Why We Strive To Find ‘Purpose’
Why do we strive to find purpose in our lives?
Purpose doesn’t exist outside of the minds of men and women. All that exists, when our brains are taken out the equation, is matter and energy. They don’t have a purpose. They just are.
Rocks fly through space, but they’re not on some cosmic journey to fulfill their life’s ambitions.
Stars burn brightly, but not because they want to live up to their full potential.
The laws of physics don’t have a purpose. They just are.
F = ma
Force equals mass times acceleration, but force doesn’t want to equal mass times acceleration. Force doesn’t strive to equal mass times acceleration.
Force doesn’t feel that it’s purpose is to equal the other side of the equation. It just does.
So what are we funny humans doing with a sense of purpose between our ears?
We’re affected by the laws of physics, but unlike stars and asteroids we want to do things. We want to feel a connection to others. We want to find a reason for what we do.
Why do we strive to find this meaning or purpose? Simple. It feels good.
When we feel we’re achieving something and striving towards a worthwhile goal we get a sense of satisfaction.
Doing certain things feels good because our bodies have evolved to make them so.
A warm fire on a cold day feels good because our bodies need a way of telling us to avoid frostbite. Orgasms feel good, and it makes damn sure we don’t forget to procreate.
Having a purpose feels great because, in a similar vein, it keeps us doing what we’re supposed to do.
If you’re the caveman in the tribe who lulls around all day eating his comrades meat and munching on berries others have harvested you’re likely to be ousted pretty quickly. You’ll be dead within the week.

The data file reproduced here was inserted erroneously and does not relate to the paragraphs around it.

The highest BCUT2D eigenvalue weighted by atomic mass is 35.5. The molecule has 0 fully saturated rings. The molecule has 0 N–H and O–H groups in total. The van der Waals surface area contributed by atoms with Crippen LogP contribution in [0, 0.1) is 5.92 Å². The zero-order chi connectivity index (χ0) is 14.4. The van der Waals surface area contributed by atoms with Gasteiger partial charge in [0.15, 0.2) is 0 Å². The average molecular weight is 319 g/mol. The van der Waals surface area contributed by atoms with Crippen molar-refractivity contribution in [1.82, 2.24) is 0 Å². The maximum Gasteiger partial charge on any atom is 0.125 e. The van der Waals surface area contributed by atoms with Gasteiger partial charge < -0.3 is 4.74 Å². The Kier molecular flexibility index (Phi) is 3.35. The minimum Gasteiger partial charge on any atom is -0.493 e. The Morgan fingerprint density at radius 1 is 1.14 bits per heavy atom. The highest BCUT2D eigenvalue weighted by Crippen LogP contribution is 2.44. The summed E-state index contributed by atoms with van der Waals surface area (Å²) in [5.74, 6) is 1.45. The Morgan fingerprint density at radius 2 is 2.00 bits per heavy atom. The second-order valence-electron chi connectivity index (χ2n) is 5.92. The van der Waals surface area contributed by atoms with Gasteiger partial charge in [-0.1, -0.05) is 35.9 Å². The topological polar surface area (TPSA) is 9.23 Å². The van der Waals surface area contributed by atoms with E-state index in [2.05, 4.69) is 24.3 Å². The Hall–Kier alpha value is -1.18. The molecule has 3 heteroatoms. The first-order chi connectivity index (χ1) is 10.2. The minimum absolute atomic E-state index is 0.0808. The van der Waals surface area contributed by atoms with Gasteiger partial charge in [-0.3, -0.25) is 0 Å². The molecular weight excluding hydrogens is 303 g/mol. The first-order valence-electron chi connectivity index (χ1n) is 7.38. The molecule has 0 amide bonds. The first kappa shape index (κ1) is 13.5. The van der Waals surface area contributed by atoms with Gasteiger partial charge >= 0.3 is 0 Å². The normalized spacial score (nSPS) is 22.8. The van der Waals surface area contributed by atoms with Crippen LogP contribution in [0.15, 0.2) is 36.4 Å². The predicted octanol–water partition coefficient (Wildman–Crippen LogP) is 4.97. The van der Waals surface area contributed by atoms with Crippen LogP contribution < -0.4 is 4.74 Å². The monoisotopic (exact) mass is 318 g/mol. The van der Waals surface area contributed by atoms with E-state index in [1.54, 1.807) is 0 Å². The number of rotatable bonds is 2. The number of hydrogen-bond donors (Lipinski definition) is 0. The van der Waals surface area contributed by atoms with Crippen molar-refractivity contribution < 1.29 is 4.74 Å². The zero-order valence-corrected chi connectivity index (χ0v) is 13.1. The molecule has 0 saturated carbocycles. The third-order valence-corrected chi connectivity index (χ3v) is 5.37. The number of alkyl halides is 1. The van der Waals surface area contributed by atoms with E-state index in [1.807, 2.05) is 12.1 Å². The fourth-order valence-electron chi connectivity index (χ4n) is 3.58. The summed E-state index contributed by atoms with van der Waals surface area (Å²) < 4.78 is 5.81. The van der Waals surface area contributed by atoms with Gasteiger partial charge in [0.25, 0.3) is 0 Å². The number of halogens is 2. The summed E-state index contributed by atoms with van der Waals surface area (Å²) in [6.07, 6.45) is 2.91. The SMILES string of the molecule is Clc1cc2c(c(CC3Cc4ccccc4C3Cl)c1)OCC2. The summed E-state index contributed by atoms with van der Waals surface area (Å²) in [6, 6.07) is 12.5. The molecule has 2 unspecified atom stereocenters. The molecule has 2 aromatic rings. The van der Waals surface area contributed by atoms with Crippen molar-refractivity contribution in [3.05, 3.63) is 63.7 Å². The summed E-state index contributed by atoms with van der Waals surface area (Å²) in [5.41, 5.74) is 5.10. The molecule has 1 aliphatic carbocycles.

On the other hand, if you’ve got a purpose… ‘I gather the berries.’, ‘I skin the deer to make clothing.’ then you’re much more likely to be accepted by your peers.
Having a purpose feels good largely to make sure we have one. Not having a purpose and feeling ‘purpose-less’ leads to depression in order to push us to find one.
Humans who didn’t feel the need to have a purpose died out pretty quickly.
Humans who had an internal urge to search for meaning in their actions fared better.
Today, most of us have evolved to enjoy the feeling of doing something with purpose. Our bodies have adapted to make this beneficial activity feel good.
When you’re on purpose, you feel great. It’s evolutionary.
People who don’t feel their lives have meaning will often feel depressed. They’ll spend millions on ‘Ra-ra’ motivation because they think that a purpose will genuinely make them feel better.
Just like getting closer to a warm campfire, feeling closely aligned with a purpose brings a sense of peace and contentment.
We’ve been programmed this way.
Why not use this inherent trait to your advantage?